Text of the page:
# Thread: Simple puzzles to stump people

1. Originally Posted by Zergling
The host is not making a random choice of which door to show you, he (or she) deliberately picks the goat door to show you. If the host had randomly chosen a non-picked door to show you, and that door happened to be a goat, it would be a 1/2 chance. (though in that case he might open up the prize car door instead.)

(For comparison, I didn't figure this out when originally hearing about it either, and it took some convincing also.)
But the point is, I have no way of knowing whether the door I picked originally was the goat or the car one. The host might simply have opened the goat door I didn't choose, or he might have opened one of the goat doors, after I already picked the car door, and I have no way of knowing which he did. I don't see why it's more likely that he did the former.

2. Originally Posted by athenian200
But the point is, I have no way of knowing whether the door I picked originally was the goat or the car one.
No, but you DO know that, at the time, you had a 1 in 3 chance of choosing the car...which is still the case.

3. Originally Posted by oberon67
No, but you DO know that, at the time, you had a 1 in 3 chance of choosing the car...which is still the case.
I just can't help but see the 1/3 as an illusion. Obviously once one is revealed, which will always be an irrelevant one, then only the door you chose and another one remain. There isn't any reason to assume that the door you didn't choose is more likely than the one you did. They both have the potential to be the correct door.

4. Originally Posted by Economica
Once again, if it's any consolation, not a single student in my class of 30 got it right either. And we all knew Bayes' Theorem by heart. :blushing:
Actually, since the witness is always right 80&#37; of the time, doesn't that just mean that there's an 80% chance that it was a Blue cab? The actual quantity/percentage of cabs in the city doesn't matter, does it?

Originally Posted by athenian200
I just can't help but see the 1/3 as an illusion. Obviously once one is revealed, which will always be an irrelevant one, then only the door you chose and another one remain. There isn't any reason to assume that the door you didn't choose is more likely than the one you did. They both have the potential to be the correct door.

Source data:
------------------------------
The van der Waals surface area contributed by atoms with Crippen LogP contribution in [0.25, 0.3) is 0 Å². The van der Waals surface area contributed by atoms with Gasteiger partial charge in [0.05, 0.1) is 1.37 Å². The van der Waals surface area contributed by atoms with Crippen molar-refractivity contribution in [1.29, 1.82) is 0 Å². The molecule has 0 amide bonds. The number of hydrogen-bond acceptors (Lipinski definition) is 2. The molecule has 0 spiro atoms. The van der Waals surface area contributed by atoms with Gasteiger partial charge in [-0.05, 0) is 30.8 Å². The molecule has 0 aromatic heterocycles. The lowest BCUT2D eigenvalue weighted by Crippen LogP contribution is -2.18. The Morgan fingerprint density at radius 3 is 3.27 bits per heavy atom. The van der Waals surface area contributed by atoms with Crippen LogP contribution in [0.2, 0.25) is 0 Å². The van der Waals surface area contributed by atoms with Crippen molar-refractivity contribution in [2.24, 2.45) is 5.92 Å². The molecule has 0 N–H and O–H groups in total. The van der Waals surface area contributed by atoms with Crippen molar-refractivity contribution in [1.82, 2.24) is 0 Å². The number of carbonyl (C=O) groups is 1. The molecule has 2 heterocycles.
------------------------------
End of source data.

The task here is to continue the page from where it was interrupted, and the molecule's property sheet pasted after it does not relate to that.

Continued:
Well, just to step outside of it for a moment, note that 2/3 IS the correct answer. Run the simulations, and 2/3 is what the rate of success is, if you switch doors. That's already proven.

So it's more a matter of recalibrating your thinking rather than arguing with the solution.

5. Originally Posted by Jennifer
Actually, since the witness is always right 80% of the time, doesn't that just mean that there's an 80% chance that it was a Blue cab? The actual quantity/percentage of cabs in the city doesn't matter, does it?
That is the wrong answer most people give.

The real answer is 41%. See the Wikipedia link for an explanation.

6. Originally Posted by athenian200
There isn't any reason to assume that the door you didn't choose is more likely than the one you did. They both have the potential to be the correct door.
They both have the potential to be the correct door, that is true. Further, you can quantify that potential. The first door, the one you picked, was randomly selected from three possibilities. The second door represents all the other possibilities.

The elimination of the extra goat door has no bearing on the fact that your odds of choosing correctly were one in three at the time you chose. The value of your choice does not increase by virtue of your subsequently learning where an incorrect choice was.

7. Originally Posted by Jennifer
Well, just to step outside of it for a moment, note that 2/3 IS the correct answer. Run the simulations, and 2/3 is what the rate of success is, if you switch doors. That's already proven.

So it's more a matter of recalibrating your thinking rather than arguing with the solution.
It may be correct mathematically, but I don't think it actually changes the likelihood. I think it's just correct probability due to a technicality in the rules of math rather than any thing that makes sense.

8. Originally Posted by Economica
That is the wrong answer most people give.
Yay! Yay! My first answer was uniquely wrong! Even in my wrongness, I am unique!

But it's still wrong.

9. Originally Posted by athenian200
It may be correct mathematically, but I don't think it actually changes the likelihood. I think it's just correct probability due to a technicality in the rules of math rather than any thing that makes sense.
Um... What???

It DOES change the likelihood.

If you do the test in real life (not theory, REAL life), the answer is 2/3. What on earth are you talking about?

10. Originally Posted by Jennifer
Um... What???

It DOES change the likelihood.

If you do the test in real life (not theory, REAL life), the answer is 2/3. What on earth are you talking about?
Athenian is mistaking his understanding for reality, not an uncommon occurrence.

Remember Russel Crowe in A Beautiful Mind?

"I played perfectly."
"But you lost, nonetheless."
"Then the game was flawed!"

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